with regeneration. But when I look to the Lo, this little fire of Noah, through the effect of this sin, I cannot but blush and virtue of his faith, purged the world, and wonder. Lo! this sin is worse than sin: ascended up into those heavens from which other sins move shame, but hide it; this the waters fell, and caused a glorious rain. | displays it to the world. bow to appear therein for his security: all Adam had no sooner sinned, but he saw the sins of the former world were not so and abhorred his own nakedness, seekunsavoury unto God, as this smoke was ing to hide it even with bushes. Noah had pleasant. No perfume can be so sweet as no sooner sinned, but he discovers his the holy obedience of the faithful. Now nakedness, and hath not so much rule of God that was before annoyed with the ill himself as to be ashamed. One hour's savour of sin, smells a sweet savour of rest. drunkenness betrays that which more than Behold here a new and second rest! First, six hundred vears' sobriety had modestly God rested from making the world, now he concealed. He that gives himself to wine, rests from destroying it; even while we is not his own: what shall we think of cease not to offend, he ceases from a pub this vice, which robs a man of himself, and lic revenge. His word was enough; yet | lays a beast in his room ? Noah's nakedwithal he gives a sign, which may speak ness is seen in wine. It is no unusual quathe truth of his promise to the very eyes lity, in this excess, to disclose secrets. of men. Thus he doth still in his blessed Drunkenness doth both make imperfec. sacraments, which are as real words to the tions, and show those we have to others soul. The rainbow is the pledge of our eyes : so would God have it, that we might safety, which even naturally signifies the be doubly ashamed both of those weakend of a shower: all the signs of God's in nesses which we discover, and of that weak. stitution are proper and significant.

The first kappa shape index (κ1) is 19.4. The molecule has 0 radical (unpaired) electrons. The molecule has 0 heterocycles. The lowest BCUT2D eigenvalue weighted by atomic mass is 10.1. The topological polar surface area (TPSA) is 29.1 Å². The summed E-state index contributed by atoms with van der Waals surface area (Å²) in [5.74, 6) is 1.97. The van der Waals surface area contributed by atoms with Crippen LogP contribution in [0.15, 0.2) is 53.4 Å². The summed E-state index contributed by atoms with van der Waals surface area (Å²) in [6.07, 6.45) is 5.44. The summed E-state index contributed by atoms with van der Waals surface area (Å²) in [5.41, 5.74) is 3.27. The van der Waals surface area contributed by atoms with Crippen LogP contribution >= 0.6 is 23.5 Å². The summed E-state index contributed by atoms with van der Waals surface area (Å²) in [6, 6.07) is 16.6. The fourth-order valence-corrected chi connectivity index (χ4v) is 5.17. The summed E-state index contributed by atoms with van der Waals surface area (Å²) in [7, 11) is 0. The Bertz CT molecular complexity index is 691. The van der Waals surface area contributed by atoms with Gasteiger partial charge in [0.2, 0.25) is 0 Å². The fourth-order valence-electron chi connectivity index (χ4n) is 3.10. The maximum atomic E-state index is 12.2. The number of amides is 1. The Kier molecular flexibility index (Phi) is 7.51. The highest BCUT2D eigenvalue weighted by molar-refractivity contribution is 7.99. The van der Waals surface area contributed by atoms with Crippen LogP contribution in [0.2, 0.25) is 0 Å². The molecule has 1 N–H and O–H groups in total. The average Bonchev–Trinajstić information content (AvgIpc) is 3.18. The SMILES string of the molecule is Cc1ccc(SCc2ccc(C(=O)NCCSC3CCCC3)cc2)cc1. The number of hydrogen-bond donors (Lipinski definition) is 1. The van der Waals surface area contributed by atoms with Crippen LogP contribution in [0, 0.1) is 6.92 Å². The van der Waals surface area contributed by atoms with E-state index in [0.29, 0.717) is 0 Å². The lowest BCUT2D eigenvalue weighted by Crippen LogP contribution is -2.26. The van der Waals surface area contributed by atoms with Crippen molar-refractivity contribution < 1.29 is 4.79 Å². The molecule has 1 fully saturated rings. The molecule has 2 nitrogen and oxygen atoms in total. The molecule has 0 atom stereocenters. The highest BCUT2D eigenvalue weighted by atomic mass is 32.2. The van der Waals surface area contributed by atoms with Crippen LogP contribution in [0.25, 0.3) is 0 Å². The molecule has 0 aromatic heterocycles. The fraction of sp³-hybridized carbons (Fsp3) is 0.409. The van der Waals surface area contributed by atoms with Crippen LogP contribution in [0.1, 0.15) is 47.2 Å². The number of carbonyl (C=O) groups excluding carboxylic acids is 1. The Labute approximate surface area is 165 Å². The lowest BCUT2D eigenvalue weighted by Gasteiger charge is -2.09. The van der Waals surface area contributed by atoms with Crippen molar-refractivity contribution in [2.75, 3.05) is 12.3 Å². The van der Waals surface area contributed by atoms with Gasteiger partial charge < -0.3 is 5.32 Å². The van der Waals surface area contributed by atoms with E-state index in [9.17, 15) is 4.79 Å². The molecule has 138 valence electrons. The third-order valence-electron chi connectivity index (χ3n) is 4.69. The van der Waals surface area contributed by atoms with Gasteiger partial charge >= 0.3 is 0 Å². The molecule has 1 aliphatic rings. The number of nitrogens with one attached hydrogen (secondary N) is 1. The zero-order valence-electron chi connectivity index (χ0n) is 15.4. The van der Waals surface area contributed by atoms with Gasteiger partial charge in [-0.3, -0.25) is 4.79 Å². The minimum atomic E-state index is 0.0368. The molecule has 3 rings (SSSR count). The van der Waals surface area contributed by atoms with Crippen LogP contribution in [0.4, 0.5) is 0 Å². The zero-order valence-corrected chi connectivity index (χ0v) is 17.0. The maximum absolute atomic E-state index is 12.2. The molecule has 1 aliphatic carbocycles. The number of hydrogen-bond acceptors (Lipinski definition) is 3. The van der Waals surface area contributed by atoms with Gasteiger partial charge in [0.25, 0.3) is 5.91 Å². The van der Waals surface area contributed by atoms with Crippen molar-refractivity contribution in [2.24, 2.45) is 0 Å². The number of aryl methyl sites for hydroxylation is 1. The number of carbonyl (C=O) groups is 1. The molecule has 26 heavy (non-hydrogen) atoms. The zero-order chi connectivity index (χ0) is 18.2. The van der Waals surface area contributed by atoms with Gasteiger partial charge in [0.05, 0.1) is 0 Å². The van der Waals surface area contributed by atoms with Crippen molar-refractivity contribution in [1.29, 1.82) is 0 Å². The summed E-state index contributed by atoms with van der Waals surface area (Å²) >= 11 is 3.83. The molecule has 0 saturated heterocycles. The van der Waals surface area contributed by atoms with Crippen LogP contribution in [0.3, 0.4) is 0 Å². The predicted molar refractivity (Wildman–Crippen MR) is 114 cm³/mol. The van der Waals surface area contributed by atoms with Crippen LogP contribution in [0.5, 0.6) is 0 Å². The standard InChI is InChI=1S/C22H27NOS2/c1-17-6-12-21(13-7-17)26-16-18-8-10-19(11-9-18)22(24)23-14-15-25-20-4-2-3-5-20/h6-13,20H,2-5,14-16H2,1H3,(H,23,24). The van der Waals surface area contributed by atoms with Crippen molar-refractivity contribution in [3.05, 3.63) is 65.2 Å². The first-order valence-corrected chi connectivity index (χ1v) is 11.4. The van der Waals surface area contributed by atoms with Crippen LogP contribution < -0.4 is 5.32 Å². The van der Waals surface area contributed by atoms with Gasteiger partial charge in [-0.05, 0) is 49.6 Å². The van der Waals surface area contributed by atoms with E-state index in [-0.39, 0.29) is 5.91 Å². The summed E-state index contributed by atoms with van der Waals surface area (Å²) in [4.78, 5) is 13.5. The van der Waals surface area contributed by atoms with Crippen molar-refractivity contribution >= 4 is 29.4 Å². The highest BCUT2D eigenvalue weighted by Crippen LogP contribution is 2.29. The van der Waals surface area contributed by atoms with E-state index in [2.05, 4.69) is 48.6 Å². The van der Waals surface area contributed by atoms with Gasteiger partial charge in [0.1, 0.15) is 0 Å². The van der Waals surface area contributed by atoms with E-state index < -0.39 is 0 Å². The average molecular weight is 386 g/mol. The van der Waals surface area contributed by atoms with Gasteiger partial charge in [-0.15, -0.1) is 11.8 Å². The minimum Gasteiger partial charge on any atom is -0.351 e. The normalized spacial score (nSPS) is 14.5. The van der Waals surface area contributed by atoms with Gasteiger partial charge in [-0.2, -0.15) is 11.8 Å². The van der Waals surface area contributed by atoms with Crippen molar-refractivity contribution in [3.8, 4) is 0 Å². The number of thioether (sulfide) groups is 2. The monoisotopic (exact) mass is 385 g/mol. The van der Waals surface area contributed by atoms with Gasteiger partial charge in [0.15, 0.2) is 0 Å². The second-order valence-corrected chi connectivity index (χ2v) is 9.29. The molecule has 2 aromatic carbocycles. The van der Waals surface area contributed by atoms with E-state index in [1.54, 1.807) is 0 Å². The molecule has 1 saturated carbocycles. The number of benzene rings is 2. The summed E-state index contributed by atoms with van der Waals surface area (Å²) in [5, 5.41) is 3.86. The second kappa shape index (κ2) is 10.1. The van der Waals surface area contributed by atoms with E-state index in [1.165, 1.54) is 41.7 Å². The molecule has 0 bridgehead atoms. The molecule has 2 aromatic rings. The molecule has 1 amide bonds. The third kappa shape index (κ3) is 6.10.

ness which moved us to discover. Noah But who would look, after all this, to is uncovered but in the midst of his own have found righteous Noah, the father of tent: it had been sinful, though no man the new world, lying drunken in his tent! had seen it. Unknown sins have their Who could think that wine should over- guilt and shame, and are justly attended throw him that was preserved from the with known punishments. Ungracious waters! that he, who could not be taint- | Cham saw it and laughed: his father's ed with the sinful examples of the former shame should have been his; the defor. world, should begin the example of a new mity of those parts from which he had his sin of his own! What are we men if we being, should have begotten in him a secret be but ourselves! While God upholds us, | horror and dejection. How many grace. no temptation can move us : when he leaves | less men make sport at the causes of their humiliation! Twice had Noah given hum wards that, which we should sin if we did life; yet neither the name of a father and not. Who could ever yet show me a man preserver, nor age nor virtue, could shield rebelliously undutiful to his parents, that him from the contempt of his own. I see hath prospered in himself, and his seed? that even God's ark may nourish monsters. Some filthy toads may lie under the stones of the temple: God preserves some men CONTEMPLATION 11.-OF BABEL. in judgment. Better had it been for Cham to have perished in the waters, than to live How soon are men and sins multiplied ! unto his father's curse. Not content to be a within one hundred years, the world is as witness of this filthy sight, he goes on to be full of both, as if there had been no deluge. a proclaimer of it. Sin doth ill in the eye, Though men could not but see the fearful but worse in the tongue. As all sin is a monuments of the ruin of their ancestors, work of darkness, so it should be buried in yet how quickly had they forgotten a flood ! darkness. The report of sin is ofttimes as Good Noah lived to see the world both ill as the commission; for it can never be populous and wicked again : and doubtless blazoned without uncharitableness ; seldom ofttimes repented to have been the prewithout infection. Oh the unnatural, and server of some, whom he saw to traduce more than Chamish impiety of those sons, the vices of the former world to the rewhich rejoice to publish the nakedness of newed. It could not but grieve him to their spiritual parents, even to their enemies! see the destroyed giants revive out of his